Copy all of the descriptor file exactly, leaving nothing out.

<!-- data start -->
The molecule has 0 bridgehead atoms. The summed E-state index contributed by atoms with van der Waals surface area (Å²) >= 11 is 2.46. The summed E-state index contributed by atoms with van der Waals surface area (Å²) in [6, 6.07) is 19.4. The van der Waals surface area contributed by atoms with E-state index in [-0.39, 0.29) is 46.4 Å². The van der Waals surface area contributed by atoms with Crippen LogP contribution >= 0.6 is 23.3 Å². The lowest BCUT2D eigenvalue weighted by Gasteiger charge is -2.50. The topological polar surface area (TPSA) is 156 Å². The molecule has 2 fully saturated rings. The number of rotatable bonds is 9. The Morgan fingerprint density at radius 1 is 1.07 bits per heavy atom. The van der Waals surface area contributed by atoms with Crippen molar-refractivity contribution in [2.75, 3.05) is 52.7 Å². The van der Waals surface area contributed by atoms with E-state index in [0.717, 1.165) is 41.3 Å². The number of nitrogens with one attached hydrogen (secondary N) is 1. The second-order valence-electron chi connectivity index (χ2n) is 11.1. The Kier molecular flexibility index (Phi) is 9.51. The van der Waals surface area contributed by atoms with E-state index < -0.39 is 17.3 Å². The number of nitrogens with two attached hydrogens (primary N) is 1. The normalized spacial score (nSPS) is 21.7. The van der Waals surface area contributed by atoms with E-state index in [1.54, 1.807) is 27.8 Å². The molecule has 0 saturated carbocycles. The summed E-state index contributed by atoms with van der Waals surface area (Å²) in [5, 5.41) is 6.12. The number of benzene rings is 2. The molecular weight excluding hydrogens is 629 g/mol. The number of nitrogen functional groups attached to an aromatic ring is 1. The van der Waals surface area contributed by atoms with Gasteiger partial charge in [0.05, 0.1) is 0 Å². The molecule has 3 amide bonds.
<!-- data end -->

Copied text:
The molecule has 0 bridgehead atoms. The summed E-state index contributed by atoms with van der Waals surface area (Å²) >= 11 is 2.46. The summed E-state index contributed by atoms with van der Waals surface area (Å²) in [6, 6.07) is 19.4. The van der Waals surface area contributed by atoms with E-state index in [-0.39, 0.29) is 46.4 Å². The van der Waals surface area contributed by atoms with Crippen LogP contribution >= 0.6 is 23.3 Å². The lowest BCUT2D eigenvalue weighted by Gasteiger charge is -2.50. The topological polar surface area (TPSA) is 156 Å². The molecule has 2 fully saturated rings. The number of rotatable bonds is 9. The Morgan fingerprint density at radius 1 is 1.07 bits per heavy atom. The van der Waals surface area contributed by atoms with Crippen molar-refractivity contribution in [2.75, 3.05) is 52.7 Å². The van der Waals surface area contributed by atoms with E-state index in [0.717, 1.165) is 41.3 Å². The number of nitrogens with one attached hydrogen (secondary N) is 1. The second-order valence-electron chi connectivity index (χ2n) is 11.1. The Kier molecular flexibility index (Phi) is 9.51. The van der Waals surface area contributed by atoms with E-state index < -0.39 is 17.3 Å². The number of nitrogens with two attached hydrogens (primary N) is 1. The normalized spacial score (nSPS) is 21.7. The van der Waals surface area contributed by atoms with E-state index in [1.54, 1.807) is 27.8 Å². The molecule has 0 saturated carbocycles. The summed E-state index contributed by atoms with van der Waals surface area (Å²) in [5, 5.41) is 6.12. The number of benzene rings is 2. The molecular weight excluding hydrogens is 629 g/mol. The number of nitrogen functional groups attached to an aromatic ring is 1. The van der Waals surface area contributed by atoms with Gasteiger partial charge in [0.05, 0.1) is 0 Å². The molecule has 3 amide bonds.